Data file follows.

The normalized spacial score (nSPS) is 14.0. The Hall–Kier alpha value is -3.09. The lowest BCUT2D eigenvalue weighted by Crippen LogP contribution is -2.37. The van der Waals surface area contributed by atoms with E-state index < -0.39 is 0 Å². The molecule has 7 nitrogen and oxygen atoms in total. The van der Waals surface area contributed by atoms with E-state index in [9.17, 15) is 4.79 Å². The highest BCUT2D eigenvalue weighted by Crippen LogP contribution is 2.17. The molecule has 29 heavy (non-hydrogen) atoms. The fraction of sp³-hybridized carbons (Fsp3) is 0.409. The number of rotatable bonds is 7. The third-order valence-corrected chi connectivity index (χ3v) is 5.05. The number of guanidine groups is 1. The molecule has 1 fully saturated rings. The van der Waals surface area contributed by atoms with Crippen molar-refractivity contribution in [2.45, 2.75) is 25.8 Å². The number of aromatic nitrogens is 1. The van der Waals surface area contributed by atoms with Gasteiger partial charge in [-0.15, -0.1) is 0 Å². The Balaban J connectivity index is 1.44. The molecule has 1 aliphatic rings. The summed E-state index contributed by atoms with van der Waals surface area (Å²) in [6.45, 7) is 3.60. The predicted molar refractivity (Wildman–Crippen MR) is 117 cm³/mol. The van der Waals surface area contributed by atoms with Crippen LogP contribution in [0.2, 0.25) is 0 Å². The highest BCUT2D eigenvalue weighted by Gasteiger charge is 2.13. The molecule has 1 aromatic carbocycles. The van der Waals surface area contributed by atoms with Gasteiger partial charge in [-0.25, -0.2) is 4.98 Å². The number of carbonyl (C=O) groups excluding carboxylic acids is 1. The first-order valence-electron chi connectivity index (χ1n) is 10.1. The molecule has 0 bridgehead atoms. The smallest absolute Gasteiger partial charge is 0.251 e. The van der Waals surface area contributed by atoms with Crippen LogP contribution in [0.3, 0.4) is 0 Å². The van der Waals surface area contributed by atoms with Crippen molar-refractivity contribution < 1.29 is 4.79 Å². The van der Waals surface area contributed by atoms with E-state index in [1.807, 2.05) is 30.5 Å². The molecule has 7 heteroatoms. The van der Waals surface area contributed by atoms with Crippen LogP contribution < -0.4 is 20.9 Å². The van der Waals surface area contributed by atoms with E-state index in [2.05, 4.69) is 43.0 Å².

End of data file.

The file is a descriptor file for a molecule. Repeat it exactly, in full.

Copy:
The normalized spacial score (nSPS) is 14.0. The Hall–Kier alpha value is -3.09. The lowest BCUT2D eigenvalue weighted by Crippen LogP contribution is -2.37. The van der Waals surface area contributed by atoms with E-state index < -0.39 is 0 Å². The molecule has 7 nitrogen and oxygen atoms in total. The van der Waals surface area contributed by atoms with E-state index in [9.17, 15) is 4.79 Å². The highest BCUT2D eigenvalue weighted by Crippen LogP contribution is 2.17. The molecule has 29 heavy (non-hydrogen) atoms. The fraction of sp³-hybridized carbons (Fsp3) is 0.409. The number of rotatable bonds is 7. The third-order valence-corrected chi connectivity index (χ3v) is 5.05. The number of guanidine groups is 1. The molecule has 1 fully saturated rings. The van der Waals surface area contributed by atoms with Crippen molar-refractivity contribution in [2.45, 2.75) is 25.8 Å². The number of aromatic nitrogens is 1. The van der Waals surface area contributed by atoms with Gasteiger partial charge in [-0.15, -0.1) is 0 Å². The Balaban J connectivity index is 1.44. The molecule has 1 aliphatic rings. The summed E-state index contributed by atoms with van der Waals surface area (Å²) in [6.45, 7) is 3.60. The predicted molar refractivity (Wildman–Crippen MR) is 117 cm³/mol. The van der Waals surface area contributed by atoms with Crippen LogP contribution in [0.2, 0.25) is 0 Å². The highest BCUT2D eigenvalue weighted by Gasteiger charge is 2.13. The molecule has 1 aromatic carbocycles. The van der Waals surface area contributed by atoms with Gasteiger partial charge in [-0.25, -0.2) is 4.98 Å². The number of carbonyl (C=O) groups excluding carboxylic acids is 1. The first-order valence-electron chi connectivity index (χ1n) is 10.1. The molecule has 0 bridgehead atoms. The smallest absolute Gasteiger partial charge is 0.251 e. The van der Waals surface area contributed by atoms with Crippen LogP contribution in [0.3, 0.4) is 0 Å². The van der Waals surface area contributed by atoms with Crippen molar-refractivity contribution < 1.29 is 4.79 Å². The van der Waals surface area contributed by atoms with E-state index in [1.807, 2.05) is 30.5 Å². The molecule has 7 heteroatoms. The van der Waals surface area contributed by atoms with Crippen LogP contribution < -0.4 is 20.9 Å². The van der Waals surface area contributed by atoms with E-state index in [2.05, 4.69) is 43.0 Å².